Today’s makers of electric cars should tip their hats to Thomas Davenport of Forest Dale in Central Vermont, who made the first electric car in America in 1834.
Davenport, born in 1802, worked as a blacksmith. His poor father died when he was very young, and he was apprenticed into the trade as a boy. Thus he received little formal education, but he had an inquiring mind.
Davenport became interested in electromagnetics after learning about a machine that used the principles of electromagnetics to separate iron ore. He bought one of the devices and, in the time-honored tradition of tinkerers everywhere, he immediately took it apart. Davenport then built his own electromagnets.
Scientists working in the lab had demonstrated the principles behind the electric motor, but Davenport would take the science from the lab and put it into practice in the real world. With help from his brother and his wife, he built his own batteries, step by step, and then a motor that ran on direct current.
The First Electric Car
His wife cut her wedding dress into strips of cloth so Davenport could use them to insulate the wires of his new motor. Professors from nearby Middlebury College helped encourage his work, along with others from Vermont and upstate New York.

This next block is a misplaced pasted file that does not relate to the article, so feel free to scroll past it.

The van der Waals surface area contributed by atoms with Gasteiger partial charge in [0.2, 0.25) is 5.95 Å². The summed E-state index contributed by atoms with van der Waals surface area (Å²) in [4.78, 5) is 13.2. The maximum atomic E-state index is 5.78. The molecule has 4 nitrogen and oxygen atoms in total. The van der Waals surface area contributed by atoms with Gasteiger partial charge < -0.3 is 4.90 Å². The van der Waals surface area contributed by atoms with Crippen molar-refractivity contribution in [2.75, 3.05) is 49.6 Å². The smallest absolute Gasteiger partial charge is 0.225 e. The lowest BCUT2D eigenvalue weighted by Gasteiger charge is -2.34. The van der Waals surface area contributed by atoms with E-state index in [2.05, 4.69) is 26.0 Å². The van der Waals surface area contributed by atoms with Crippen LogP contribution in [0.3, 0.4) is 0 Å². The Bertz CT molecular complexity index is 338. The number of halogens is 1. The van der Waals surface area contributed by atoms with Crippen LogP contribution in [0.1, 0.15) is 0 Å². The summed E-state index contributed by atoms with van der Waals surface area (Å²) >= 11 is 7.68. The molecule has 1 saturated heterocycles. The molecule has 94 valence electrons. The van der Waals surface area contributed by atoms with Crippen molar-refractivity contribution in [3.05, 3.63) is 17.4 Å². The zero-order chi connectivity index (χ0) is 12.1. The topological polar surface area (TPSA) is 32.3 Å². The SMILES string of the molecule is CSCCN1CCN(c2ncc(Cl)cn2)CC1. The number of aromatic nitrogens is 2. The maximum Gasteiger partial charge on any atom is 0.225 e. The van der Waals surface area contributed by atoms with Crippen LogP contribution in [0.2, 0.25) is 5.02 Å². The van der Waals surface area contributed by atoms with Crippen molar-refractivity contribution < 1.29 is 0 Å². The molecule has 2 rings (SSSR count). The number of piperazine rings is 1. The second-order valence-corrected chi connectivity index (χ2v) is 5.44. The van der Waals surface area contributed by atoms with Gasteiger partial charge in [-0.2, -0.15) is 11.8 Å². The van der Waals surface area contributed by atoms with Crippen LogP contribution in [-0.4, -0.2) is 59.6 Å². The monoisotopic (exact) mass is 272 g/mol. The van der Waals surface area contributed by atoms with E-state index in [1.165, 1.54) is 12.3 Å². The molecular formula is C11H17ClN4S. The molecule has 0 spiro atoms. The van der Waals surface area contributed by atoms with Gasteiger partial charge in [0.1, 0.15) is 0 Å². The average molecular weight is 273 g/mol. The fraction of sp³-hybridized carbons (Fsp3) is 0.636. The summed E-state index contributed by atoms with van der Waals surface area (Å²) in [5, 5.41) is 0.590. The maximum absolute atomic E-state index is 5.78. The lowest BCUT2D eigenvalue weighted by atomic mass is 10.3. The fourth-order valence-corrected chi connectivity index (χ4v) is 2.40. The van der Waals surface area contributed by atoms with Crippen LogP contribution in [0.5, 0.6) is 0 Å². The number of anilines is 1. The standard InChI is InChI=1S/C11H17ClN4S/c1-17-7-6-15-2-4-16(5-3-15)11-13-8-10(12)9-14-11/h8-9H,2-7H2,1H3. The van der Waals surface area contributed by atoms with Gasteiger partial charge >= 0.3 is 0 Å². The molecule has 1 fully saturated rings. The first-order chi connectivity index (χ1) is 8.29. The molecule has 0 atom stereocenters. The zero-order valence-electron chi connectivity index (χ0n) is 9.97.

With his motor working, he then had to launch a long battle with the U.S. Patent Office to patent the device. The government had never given a patent on an electrical device before.
Davenport had to gather testimonials from scientists who saw his machine work attesting to its originality. Finally, with his patent in hand in 1837, Davenport began looking for buyers. He installed his motor in a small train that operated on his property. Then in 1840 he used it to print The Electro-Magnetic and Mechanics Intelligencer, the first printing press run by an electric motor.
He invented the first electric car, which ran on a small track. It served as a prototype for the electric streetcar decades later.
Davenport wanted his electric motor to replace steam-powered locomotives. But batteries were unreliable, and he could not persuade people of the advantages of his DC motor.
For the rest of his life Davenport would try in vain to find customers for his new, high-tech motor. His device was so unusual that people could not imagine the practical uses for it. He died in 1851 at age 48, dead broke.
In 1910, the National Electric Light Association finally recognized the genius behind his inventions. Accompanied by a brass band from nearby Brandon, an audience of 500 gathered to celebrate Davenport’s achievement and unveil a stone tablet commemorating it.
In a speech unveiling the tablet, Thomas Commerford Martin of the National Electric Light Association noted: “If the Davenport patent were enforced today it would embrace every one of the millions of electric motors in use in the United States, whose royalties would constitute an income equal to anything enjoyed by Carnegie or Rockefeller. It would have been a merciful dispensation if the bitter bread of struggle and disaster eaten all the years of his life by this extraordinary genius, this prophetic village blacksmith, could have been sweetened with the merest modicum of the vast wealth that his glowing conceptions have helped create for the benefit of us all.”
This story about the first electric car was updated in 2019.